Silk in Modern Cambodia: Weaving a History of Survival (1850s - 2010s)
Royal College of Art, London
Year of enrolment: 2016 -
Supervisor: Dr Sarah Cheang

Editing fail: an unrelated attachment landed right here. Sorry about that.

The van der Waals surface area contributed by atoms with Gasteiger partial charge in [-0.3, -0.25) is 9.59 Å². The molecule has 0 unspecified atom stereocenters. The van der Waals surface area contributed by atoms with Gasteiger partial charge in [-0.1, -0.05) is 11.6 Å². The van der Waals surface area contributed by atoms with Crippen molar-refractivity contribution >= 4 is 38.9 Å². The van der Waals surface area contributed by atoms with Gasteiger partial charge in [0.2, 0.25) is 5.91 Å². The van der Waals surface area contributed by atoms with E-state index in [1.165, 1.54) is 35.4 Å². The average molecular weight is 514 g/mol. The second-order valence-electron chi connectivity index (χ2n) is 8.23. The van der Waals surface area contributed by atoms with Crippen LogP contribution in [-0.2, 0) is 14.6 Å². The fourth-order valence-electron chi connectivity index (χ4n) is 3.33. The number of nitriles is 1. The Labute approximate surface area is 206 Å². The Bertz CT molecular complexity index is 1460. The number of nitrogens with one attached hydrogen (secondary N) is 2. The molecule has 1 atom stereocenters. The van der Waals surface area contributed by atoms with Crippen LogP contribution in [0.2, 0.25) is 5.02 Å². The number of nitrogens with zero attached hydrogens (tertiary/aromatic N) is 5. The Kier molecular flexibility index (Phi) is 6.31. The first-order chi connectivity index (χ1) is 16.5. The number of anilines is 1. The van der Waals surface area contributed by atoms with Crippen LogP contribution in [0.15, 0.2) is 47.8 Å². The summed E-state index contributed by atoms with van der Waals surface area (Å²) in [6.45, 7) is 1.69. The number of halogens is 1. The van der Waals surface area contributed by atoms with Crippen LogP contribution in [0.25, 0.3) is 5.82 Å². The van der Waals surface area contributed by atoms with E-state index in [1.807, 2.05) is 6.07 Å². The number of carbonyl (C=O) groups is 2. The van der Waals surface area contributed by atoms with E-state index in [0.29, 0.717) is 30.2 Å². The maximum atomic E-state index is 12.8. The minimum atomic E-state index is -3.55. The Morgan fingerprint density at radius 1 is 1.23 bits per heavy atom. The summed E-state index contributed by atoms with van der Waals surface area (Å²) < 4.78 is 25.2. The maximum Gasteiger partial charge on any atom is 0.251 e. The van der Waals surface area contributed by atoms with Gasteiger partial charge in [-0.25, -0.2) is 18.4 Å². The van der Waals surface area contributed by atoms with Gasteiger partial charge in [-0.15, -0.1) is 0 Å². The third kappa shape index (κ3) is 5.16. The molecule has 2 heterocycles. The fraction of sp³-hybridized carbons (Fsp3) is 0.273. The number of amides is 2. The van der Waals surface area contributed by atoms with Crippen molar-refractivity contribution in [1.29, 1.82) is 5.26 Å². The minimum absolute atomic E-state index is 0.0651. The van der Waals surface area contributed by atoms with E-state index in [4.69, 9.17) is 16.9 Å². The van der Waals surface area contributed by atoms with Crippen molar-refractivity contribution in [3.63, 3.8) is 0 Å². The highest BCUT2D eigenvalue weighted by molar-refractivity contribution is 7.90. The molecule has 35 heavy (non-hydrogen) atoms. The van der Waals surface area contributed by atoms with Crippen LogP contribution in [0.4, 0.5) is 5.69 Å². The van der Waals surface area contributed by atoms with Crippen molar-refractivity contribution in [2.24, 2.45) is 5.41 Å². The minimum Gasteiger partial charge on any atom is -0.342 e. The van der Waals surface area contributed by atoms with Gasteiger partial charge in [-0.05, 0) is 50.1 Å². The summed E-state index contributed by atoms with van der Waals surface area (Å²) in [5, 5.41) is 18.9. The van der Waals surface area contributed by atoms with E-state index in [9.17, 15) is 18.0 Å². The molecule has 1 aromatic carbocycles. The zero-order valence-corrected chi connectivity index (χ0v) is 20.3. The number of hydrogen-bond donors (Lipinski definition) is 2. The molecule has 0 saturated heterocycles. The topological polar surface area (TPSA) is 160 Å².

My project explores the dynamics of political change and silk production in the tumultuous history of Cambodia from the 1850s to the present day. During this period, the country was devastated by colonisation, civil war, dictatorship and Vietnamese occupation. At the intersection of material culture, history and Southeast Asian studies, my research takes an interdisciplinary approach to build a comprehensive picture of the revival of silk production in modern Cambodia. Artisanal silk flourished under the French protectorate and suffered a serious decline during the rule of the Khmer Rouge (1967-1979). The Marxist regime destroyed mulberry tree fields and silk farms to the benefit of proletarian cotton. The bombyx mori silkworms that produce golden silk unique to the region nearly vanished. Since 1992, several groups supported by foreign investments have pledged to save this heritage. The IKTT (Khmer Institute for Traditional Textiles), founded by Japanese pioneer Kikuo Morimoto, and Artisans d'Angkor, a French-Cambodian governmental project, underwrote a revival of traditional sericulture. Artisans are keepers of a fragile legacy in a country where mass-produced garments represent eighty percent of total exports. Yet this revival also fulfils economic and cultural objectives. With flows of tourists visiting Angkor’s archaeological splendours, traditional crafts have been associated with the Khmer Empire (802-1431 AD). Cambodians—women especially—have reclaimed this cultural past by wearing silk attire for ceremonial occasions. My methodology entails the use of a diversity of sources including archives, museum collections as well as oral history. Drawing on my experience in documentary filmmaking, my fieldwork will mobilize photography and video to illuminate the connections between contemporary silk practices and ancient traditions. By weaving together the compelling stories of those involved in sericulture with historical data, my dissertation will expand the knowledge base and help to contribute to the preservation of Cambodian cultural heritage.